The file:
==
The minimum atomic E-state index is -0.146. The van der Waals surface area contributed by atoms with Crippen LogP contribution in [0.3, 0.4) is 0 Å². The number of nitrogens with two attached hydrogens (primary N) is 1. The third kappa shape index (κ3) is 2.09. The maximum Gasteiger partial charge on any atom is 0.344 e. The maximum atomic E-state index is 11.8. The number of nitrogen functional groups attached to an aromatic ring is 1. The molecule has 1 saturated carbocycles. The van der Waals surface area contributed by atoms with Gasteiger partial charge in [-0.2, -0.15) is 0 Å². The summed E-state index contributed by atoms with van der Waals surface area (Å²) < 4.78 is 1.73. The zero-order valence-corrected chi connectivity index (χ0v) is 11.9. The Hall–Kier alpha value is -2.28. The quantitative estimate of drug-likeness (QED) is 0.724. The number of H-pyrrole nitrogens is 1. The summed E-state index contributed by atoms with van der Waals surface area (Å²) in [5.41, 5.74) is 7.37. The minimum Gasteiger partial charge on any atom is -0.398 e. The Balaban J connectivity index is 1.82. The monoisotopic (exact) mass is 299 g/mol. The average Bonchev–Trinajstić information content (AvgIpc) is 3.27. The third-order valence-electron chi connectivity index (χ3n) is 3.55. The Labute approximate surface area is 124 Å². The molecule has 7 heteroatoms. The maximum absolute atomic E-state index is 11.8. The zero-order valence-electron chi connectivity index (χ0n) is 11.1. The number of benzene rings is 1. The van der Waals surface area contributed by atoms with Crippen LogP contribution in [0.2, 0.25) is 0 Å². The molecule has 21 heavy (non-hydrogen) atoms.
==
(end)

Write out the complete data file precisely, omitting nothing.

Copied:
The minimum atomic E-state index is -0.146. The van der Waals surface area contributed by atoms with Crippen LogP contribution in [0.3, 0.4) is 0 Å². The number of nitrogens with two attached hydrogens (primary N) is 1. The third kappa shape index (κ3) is 2.09. The maximum Gasteiger partial charge on any atom is 0.344 e. The maximum atomic E-state index is 11.8. The number of nitrogen functional groups attached to an aromatic ring is 1. The molecule has 1 saturated carbocycles. The van der Waals surface area contributed by atoms with Gasteiger partial charge in [-0.2, -0.15) is 0 Å². The summed E-state index contributed by atoms with van der Waals surface area (Å²) < 4.78 is 1.73. The zero-order valence-corrected chi connectivity index (χ0v) is 11.9. The Hall–Kier alpha value is -2.28. The quantitative estimate of drug-likeness (QED) is 0.724. The number of H-pyrrole nitrogens is 1. The summed E-state index contributed by atoms with van der Waals surface area (Å²) in [5.41, 5.74) is 7.37. The minimum Gasteiger partial charge on any atom is -0.398 e. The Balaban J connectivity index is 1.82. The monoisotopic (exact) mass is 299 g/mol. The average Bonchev–Trinajstić information content (AvgIpc) is 3.27. The third-order valence-electron chi connectivity index (χ3n) is 3.55. The Labute approximate surface area is 124 Å². The molecule has 7 heteroatoms. The maximum absolute atomic E-state index is 11.8. The zero-order valence-electron chi connectivity index (χ0n) is 11.1. The number of benzene rings is 1. The van der Waals surface area contributed by atoms with Crippen LogP contribution in [0.2, 0.25) is 0 Å². The molecule has 21 heavy (non-hydrogen) atoms.